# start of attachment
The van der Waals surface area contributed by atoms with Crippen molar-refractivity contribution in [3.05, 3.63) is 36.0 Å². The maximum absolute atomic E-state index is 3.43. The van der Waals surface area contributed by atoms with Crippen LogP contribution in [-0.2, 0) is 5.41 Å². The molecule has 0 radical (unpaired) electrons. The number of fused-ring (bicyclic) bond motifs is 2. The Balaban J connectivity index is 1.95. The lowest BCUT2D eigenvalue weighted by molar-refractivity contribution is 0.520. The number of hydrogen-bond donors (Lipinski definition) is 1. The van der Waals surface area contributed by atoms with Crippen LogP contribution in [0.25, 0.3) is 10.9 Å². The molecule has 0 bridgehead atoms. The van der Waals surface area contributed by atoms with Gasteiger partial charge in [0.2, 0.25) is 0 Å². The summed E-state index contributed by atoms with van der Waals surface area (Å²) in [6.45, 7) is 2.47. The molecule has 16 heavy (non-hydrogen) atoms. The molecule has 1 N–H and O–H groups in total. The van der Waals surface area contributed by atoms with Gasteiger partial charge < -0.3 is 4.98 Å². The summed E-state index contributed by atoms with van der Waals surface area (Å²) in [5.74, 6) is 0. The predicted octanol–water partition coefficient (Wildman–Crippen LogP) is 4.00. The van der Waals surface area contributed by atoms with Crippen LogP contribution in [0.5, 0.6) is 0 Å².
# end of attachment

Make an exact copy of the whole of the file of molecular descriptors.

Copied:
The van der Waals surface area contributed by atoms with Crippen molar-refractivity contribution in [3.05, 3.63) is 36.0 Å². The maximum absolute atomic E-state index is 3.43. The van der Waals surface area contributed by atoms with Crippen LogP contribution in [-0.2, 0) is 5.41 Å². The molecule has 0 radical (unpaired) electrons. The number of fused-ring (bicyclic) bond motifs is 2. The Balaban J connectivity index is 1.95. The lowest BCUT2D eigenvalue weighted by molar-refractivity contribution is 0.520. The number of hydrogen-bond donors (Lipinski definition) is 1. The van der Waals surface area contributed by atoms with Crippen LogP contribution in [0.25, 0.3) is 10.9 Å². The molecule has 0 bridgehead atoms. The van der Waals surface area contributed by atoms with Gasteiger partial charge in [0.2, 0.25) is 0 Å². The summed E-state index contributed by atoms with van der Waals surface area (Å²) in [6.45, 7) is 2.47. The molecule has 16 heavy (non-hydrogen) atoms. The molecule has 1 N–H and O–H groups in total. The van der Waals surface area contributed by atoms with Gasteiger partial charge < -0.3 is 4.98 Å². The summed E-state index contributed by atoms with van der Waals surface area (Å²) in [5.74, 6) is 0. The predicted octanol–water partition coefficient (Wildman–Crippen LogP) is 4.00. The van der Waals surface area contributed by atoms with Crippen LogP contribution in [0.5, 0.6) is 0 Å².